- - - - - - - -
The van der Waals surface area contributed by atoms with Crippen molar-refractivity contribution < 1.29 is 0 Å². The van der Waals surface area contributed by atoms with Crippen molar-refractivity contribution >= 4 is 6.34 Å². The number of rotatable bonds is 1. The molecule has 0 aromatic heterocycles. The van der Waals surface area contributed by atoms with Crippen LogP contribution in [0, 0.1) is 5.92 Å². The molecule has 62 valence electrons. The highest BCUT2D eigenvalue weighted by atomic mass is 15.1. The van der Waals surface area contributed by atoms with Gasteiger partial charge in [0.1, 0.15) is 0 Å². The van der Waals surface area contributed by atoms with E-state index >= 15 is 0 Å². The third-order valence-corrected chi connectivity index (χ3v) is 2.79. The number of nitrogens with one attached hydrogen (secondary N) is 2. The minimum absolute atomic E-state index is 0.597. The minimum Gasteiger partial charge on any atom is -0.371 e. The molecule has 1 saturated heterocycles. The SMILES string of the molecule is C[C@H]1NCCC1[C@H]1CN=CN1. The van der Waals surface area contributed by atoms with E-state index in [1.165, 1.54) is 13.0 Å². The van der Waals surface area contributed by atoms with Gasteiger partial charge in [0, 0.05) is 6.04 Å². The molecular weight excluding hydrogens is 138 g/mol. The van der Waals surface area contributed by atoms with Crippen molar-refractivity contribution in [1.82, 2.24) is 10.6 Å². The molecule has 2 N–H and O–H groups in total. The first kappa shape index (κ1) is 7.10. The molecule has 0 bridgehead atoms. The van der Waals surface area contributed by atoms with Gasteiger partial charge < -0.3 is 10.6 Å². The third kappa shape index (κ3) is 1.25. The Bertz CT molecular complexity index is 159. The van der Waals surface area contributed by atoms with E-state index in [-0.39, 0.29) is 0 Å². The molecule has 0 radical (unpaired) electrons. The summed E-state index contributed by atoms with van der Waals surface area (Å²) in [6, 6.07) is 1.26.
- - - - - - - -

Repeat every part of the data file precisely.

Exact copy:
The van der Waals surface area contributed by atoms with Crippen molar-refractivity contribution < 1.29 is 0 Å². The van der Waals surface area contributed by atoms with Crippen molar-refractivity contribution >= 4 is 6.34 Å². The number of rotatable bonds is 1. The molecule has 0 aromatic heterocycles. The van der Waals surface area contributed by atoms with Crippen LogP contribution in [0, 0.1) is 5.92 Å². The molecule has 62 valence electrons. The highest BCUT2D eigenvalue weighted by atomic mass is 15.1. The van der Waals surface area contributed by atoms with Gasteiger partial charge in [0.1, 0.15) is 0 Å². The van der Waals surface area contributed by atoms with E-state index >= 15 is 0 Å². The third-order valence-corrected chi connectivity index (χ3v) is 2.79. The number of nitrogens with one attached hydrogen (secondary N) is 2. The minimum absolute atomic E-state index is 0.597. The minimum Gasteiger partial charge on any atom is -0.371 e. The molecule has 1 saturated heterocycles. The SMILES string of the molecule is C[C@H]1NCCC1[C@H]1CN=CN1. The van der Waals surface area contributed by atoms with E-state index in [1.165, 1.54) is 13.0 Å². The van der Waals surface area contributed by atoms with Gasteiger partial charge in [0, 0.05) is 6.04 Å². The molecular weight excluding hydrogens is 138 g/mol. The van der Waals surface area contributed by atoms with Crippen molar-refractivity contribution in [1.82, 2.24) is 10.6 Å². The molecule has 2 N–H and O–H groups in total. The first kappa shape index (κ1) is 7.10. The molecule has 0 bridgehead atoms. The van der Waals surface area contributed by atoms with Gasteiger partial charge < -0.3 is 10.6 Å². The third kappa shape index (κ3) is 1.25. The Bertz CT molecular complexity index is 159. The van der Waals surface area contributed by atoms with E-state index in [-0.39, 0.29) is 0 Å². The molecule has 0 radical (unpaired) electrons. The summed E-state index contributed by atoms with van der Waals surface area (Å²) in [6, 6.07) is 1.26.